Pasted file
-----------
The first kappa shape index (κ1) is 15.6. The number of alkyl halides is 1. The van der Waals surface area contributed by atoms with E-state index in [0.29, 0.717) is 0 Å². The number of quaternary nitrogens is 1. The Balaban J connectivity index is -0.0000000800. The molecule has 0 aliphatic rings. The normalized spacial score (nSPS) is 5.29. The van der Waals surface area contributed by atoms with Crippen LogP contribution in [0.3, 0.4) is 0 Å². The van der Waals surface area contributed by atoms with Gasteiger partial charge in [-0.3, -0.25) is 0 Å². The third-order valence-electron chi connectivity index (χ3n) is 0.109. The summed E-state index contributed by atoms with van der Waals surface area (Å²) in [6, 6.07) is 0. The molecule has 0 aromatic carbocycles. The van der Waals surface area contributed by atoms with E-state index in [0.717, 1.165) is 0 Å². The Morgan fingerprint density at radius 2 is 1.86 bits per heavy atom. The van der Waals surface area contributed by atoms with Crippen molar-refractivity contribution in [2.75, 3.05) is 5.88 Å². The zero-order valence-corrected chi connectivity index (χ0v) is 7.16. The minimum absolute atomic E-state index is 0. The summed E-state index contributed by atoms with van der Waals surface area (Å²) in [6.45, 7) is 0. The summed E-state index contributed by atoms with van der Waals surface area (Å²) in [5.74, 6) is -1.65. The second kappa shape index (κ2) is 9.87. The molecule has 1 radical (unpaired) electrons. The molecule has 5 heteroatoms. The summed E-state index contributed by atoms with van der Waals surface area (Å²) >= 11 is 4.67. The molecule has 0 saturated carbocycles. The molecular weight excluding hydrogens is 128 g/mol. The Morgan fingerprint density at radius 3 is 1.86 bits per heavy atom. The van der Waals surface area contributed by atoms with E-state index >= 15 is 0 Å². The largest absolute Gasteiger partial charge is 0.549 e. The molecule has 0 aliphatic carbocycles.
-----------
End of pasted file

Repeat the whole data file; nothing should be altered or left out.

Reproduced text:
The first kappa shape index (κ1) is 15.6. The number of alkyl halides is 1. The van der Waals surface area contributed by atoms with E-state index in [0.29, 0.717) is 0 Å². The number of quaternary nitrogens is 1. The Balaban J connectivity index is -0.0000000800. The molecule has 0 aliphatic rings. The normalized spacial score (nSPS) is 5.29. The van der Waals surface area contributed by atoms with Crippen LogP contribution in [0.3, 0.4) is 0 Å². The van der Waals surface area contributed by atoms with Gasteiger partial charge in [-0.3, -0.25) is 0 Å². The third-order valence-electron chi connectivity index (χ3n) is 0.109. The summed E-state index contributed by atoms with van der Waals surface area (Å²) in [6, 6.07) is 0. The molecule has 0 aromatic carbocycles. The van der Waals surface area contributed by atoms with E-state index in [0.717, 1.165) is 0 Å². The Morgan fingerprint density at radius 2 is 1.86 bits per heavy atom. The van der Waals surface area contributed by atoms with Crippen molar-refractivity contribution in [2.75, 3.05) is 5.88 Å². The zero-order valence-corrected chi connectivity index (χ0v) is 7.16. The minimum absolute atomic E-state index is 0. The summed E-state index contributed by atoms with van der Waals surface area (Å²) in [6.45, 7) is 0. The summed E-state index contributed by atoms with van der Waals surface area (Å²) in [5.74, 6) is -1.65. The second kappa shape index (κ2) is 9.87. The molecule has 1 radical (unpaired) electrons. The molecule has 5 heteroatoms. The summed E-state index contributed by atoms with van der Waals surface area (Å²) >= 11 is 4.67. The molecule has 0 saturated carbocycles. The molecular weight excluding hydrogens is 128 g/mol. The Morgan fingerprint density at radius 3 is 1.86 bits per heavy atom. The van der Waals surface area contributed by atoms with E-state index >= 15 is 0 Å². The largest absolute Gasteiger partial charge is 0.549 e. The molecule has 0 aliphatic carbocycles.